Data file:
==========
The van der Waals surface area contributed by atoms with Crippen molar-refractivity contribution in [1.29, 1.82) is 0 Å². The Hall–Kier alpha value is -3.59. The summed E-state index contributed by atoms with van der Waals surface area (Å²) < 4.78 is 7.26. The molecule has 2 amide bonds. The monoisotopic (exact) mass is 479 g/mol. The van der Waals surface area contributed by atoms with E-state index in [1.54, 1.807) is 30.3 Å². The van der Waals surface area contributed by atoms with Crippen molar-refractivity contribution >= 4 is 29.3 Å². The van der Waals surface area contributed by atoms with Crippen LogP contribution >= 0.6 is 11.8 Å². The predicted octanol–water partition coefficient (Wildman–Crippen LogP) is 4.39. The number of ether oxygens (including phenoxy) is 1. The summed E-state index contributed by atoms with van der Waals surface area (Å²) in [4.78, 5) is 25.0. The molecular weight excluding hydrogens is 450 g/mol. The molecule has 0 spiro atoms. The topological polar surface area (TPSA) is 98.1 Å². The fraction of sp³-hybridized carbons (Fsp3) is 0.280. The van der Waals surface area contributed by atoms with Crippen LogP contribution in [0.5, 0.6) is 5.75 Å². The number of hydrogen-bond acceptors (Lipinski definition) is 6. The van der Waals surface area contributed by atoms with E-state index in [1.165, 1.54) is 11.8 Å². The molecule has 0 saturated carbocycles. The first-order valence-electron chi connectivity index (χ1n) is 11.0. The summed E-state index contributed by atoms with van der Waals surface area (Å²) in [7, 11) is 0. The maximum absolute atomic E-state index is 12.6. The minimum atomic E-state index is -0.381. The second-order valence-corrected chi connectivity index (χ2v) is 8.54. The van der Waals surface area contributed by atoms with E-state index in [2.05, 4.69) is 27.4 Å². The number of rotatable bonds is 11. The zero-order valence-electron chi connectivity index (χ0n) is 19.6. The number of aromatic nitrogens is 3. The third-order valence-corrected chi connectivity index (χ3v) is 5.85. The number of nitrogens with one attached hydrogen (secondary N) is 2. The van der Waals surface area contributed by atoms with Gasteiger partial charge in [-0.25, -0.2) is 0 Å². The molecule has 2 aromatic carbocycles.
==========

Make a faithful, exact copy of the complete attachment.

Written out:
The van der Waals surface area contributed by atoms with Crippen molar-refractivity contribution in [1.29, 1.82) is 0 Å². The Hall–Kier alpha value is -3.59. The summed E-state index contributed by atoms with van der Waals surface area (Å²) < 4.78 is 7.26. The molecule has 2 amide bonds. The monoisotopic (exact) mass is 479 g/mol. The van der Waals surface area contributed by atoms with E-state index in [1.54, 1.807) is 30.3 Å². The van der Waals surface area contributed by atoms with Crippen molar-refractivity contribution >= 4 is 29.3 Å². The van der Waals surface area contributed by atoms with Crippen LogP contribution >= 0.6 is 11.8 Å². The predicted octanol–water partition coefficient (Wildman–Crippen LogP) is 4.39. The number of ether oxygens (including phenoxy) is 1. The summed E-state index contributed by atoms with van der Waals surface area (Å²) in [4.78, 5) is 25.0. The molecular weight excluding hydrogens is 450 g/mol. The molecule has 0 spiro atoms. The topological polar surface area (TPSA) is 98.1 Å². The fraction of sp³-hybridized carbons (Fsp3) is 0.280. The van der Waals surface area contributed by atoms with Crippen LogP contribution in [0.5, 0.6) is 5.75 Å². The number of hydrogen-bond acceptors (Lipinski definition) is 6. The van der Waals surface area contributed by atoms with E-state index in [1.165, 1.54) is 11.8 Å². The molecule has 0 saturated carbocycles. The first-order valence-electron chi connectivity index (χ1n) is 11.0. The summed E-state index contributed by atoms with van der Waals surface area (Å²) in [7, 11) is 0. The maximum absolute atomic E-state index is 12.6. The minimum atomic E-state index is -0.381. The second-order valence-corrected chi connectivity index (χ2v) is 8.54. The van der Waals surface area contributed by atoms with E-state index in [2.05, 4.69) is 27.4 Å². The number of rotatable bonds is 11. The zero-order valence-electron chi connectivity index (χ0n) is 19.6. The number of aromatic nitrogens is 3. The third-order valence-corrected chi connectivity index (χ3v) is 5.85. The number of nitrogens with one attached hydrogen (secondary N) is 2. The van der Waals surface area contributed by atoms with Gasteiger partial charge in [-0.25, -0.2) is 0 Å². The molecule has 2 aromatic carbocycles.